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Last week, I cited a Federal Reserve report showing that credit card use has been falling steadily since mid-2008, and suggested that Americans might finally be "getting the message" about credit card debt.
I wrote that article after looking at a bunch of data suggesting that Americans have been "deleveraging," using their resources to pay down debt instead of spending more. That seemed like a great trend, one worth taking a closer look at.
But there's a problem: Upon closer examination, there's very little "deleveraging" going on. That disappearing debt load turns out to be made up mostly of defaults.
So much for a smarter America
As a Wall Street Journal report pointed out yesterday, there are two ways in which debt can decline: It can get paid off, or it can go unpaid to the point where the lender charges it off. Over the two years since June 2008, the total value of home-mortgage and consumer debt fell by about $610 billion. But the Journal's analysis of new data from the Federal Reserve suggests about a $588 billion reduction came from charge-offs.
The high level of charge-offs isn't exactly a new revelation, as Fool Morgan Housel has been on this story for a while. But it is sobering to consider the ultimate statistic: The household debt decline that can be attributed to the kind of financial discipline we've been hoping to see is trivial -- an annualized rate of decline of 0.08%.
And we're not done yet
Now to be sure, the worst of this is probably behind us. When charge-offs and delinquencies at JPMorgan Chase (NYSE: JPM ) , Citigroup (NYSE: C ) , and Bank of America (NYSE: BAC ) fell in the second quarter, it was reasonable to conclude that the nastiest debt had been purged from the system. Things appeared to be stabilizing, albeit at a high rate. Overall charge-offs were at 10.66% in the second quarter, according to the Federal Reserve, well above the 3%-4% that was typical before the economic crisis.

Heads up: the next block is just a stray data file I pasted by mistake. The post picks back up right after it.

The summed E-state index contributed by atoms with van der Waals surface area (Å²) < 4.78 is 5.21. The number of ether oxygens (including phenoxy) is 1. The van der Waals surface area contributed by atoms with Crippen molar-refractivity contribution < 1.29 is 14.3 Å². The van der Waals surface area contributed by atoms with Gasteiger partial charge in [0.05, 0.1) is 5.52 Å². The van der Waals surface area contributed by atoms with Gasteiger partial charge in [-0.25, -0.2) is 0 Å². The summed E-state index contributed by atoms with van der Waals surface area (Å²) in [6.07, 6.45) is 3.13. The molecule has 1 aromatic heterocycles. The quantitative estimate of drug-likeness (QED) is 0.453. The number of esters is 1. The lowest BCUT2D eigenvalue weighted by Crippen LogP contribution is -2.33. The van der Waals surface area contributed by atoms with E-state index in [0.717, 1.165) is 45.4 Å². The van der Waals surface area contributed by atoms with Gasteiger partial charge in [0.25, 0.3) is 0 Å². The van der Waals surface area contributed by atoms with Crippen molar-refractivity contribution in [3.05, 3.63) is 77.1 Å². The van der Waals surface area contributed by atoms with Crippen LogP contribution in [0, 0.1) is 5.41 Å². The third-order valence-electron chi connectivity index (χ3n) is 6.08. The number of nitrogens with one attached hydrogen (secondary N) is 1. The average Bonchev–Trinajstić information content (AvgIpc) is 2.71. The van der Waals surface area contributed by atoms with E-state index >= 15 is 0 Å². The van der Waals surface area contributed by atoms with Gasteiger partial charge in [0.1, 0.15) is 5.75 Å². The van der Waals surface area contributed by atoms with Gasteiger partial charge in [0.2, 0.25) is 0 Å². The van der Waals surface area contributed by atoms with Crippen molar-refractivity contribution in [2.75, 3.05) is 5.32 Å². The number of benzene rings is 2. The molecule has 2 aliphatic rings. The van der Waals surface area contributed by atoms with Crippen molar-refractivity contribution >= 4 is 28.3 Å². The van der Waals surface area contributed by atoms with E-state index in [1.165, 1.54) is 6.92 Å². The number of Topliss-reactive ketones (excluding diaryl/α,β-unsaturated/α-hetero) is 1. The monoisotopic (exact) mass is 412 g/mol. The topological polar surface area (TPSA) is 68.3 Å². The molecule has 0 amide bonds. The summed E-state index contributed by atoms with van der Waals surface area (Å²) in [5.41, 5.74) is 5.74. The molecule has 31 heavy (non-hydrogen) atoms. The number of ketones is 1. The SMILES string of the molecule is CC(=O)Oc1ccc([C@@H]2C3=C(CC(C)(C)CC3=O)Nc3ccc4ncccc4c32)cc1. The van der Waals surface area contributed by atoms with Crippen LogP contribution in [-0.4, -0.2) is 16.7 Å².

But a report last week suggested that there might be more pain to come, as several credit card issuers saw their charge-off rates rise in August. Capital One (NYSE: COF ) reported its first increase since March, charging off 8.19% of balances. Likewise, Discover Financial (NYSE: DFS ) saw its first increase since May, and American Express (NYSE: AXP ) , which has had a much lower charge-off rate than other big issuers, saw write-offs hold steady at 5.5% in August, after months of decline.
Clearly, people still aren't getting the message.
Don't play this game
Carrying a credit card balance has never been a great idea, but even financially prudent folks sometimes end up with a big balance during tough times. But this data suggests that the forces constraining consumer spending have more to do with increased discipline from the banks than with financial prudence on the part of consumers.
But cultivating that financial prudence is critical, especially when it comes to credit cards:
- Banks are not your friends. The Credit Card Reform Act outlawed several of the banks' favorite tricks for maximizing the amount of money taken out of your pockets, but credit cards are big business, and already the banks have come up with new ways to preserve those revenue streams. Those ways, shall we say, do not work to consumers' advantage. Don't play their game.
- Balances are wealth-busters. A credit card balance is a money sink -- even if you're not buying anything new, you're still paying, every month. The money going toward those payments could be used for stuff you need, stuff you want, or -- better yet -- building your wealth over time.
Long story short, if you have a credit card balance, it's worth doing all you can to get rid of it -- while credit cards have their place in an era when home equity may have disappeared and emergency funds may be thin, running a big balance is an expense you really can't afford.
Is the banks' newfound lending prudence holding up the recovery? Fool Morgan Housel says it's time to stop blaming the banks for the terrible economy.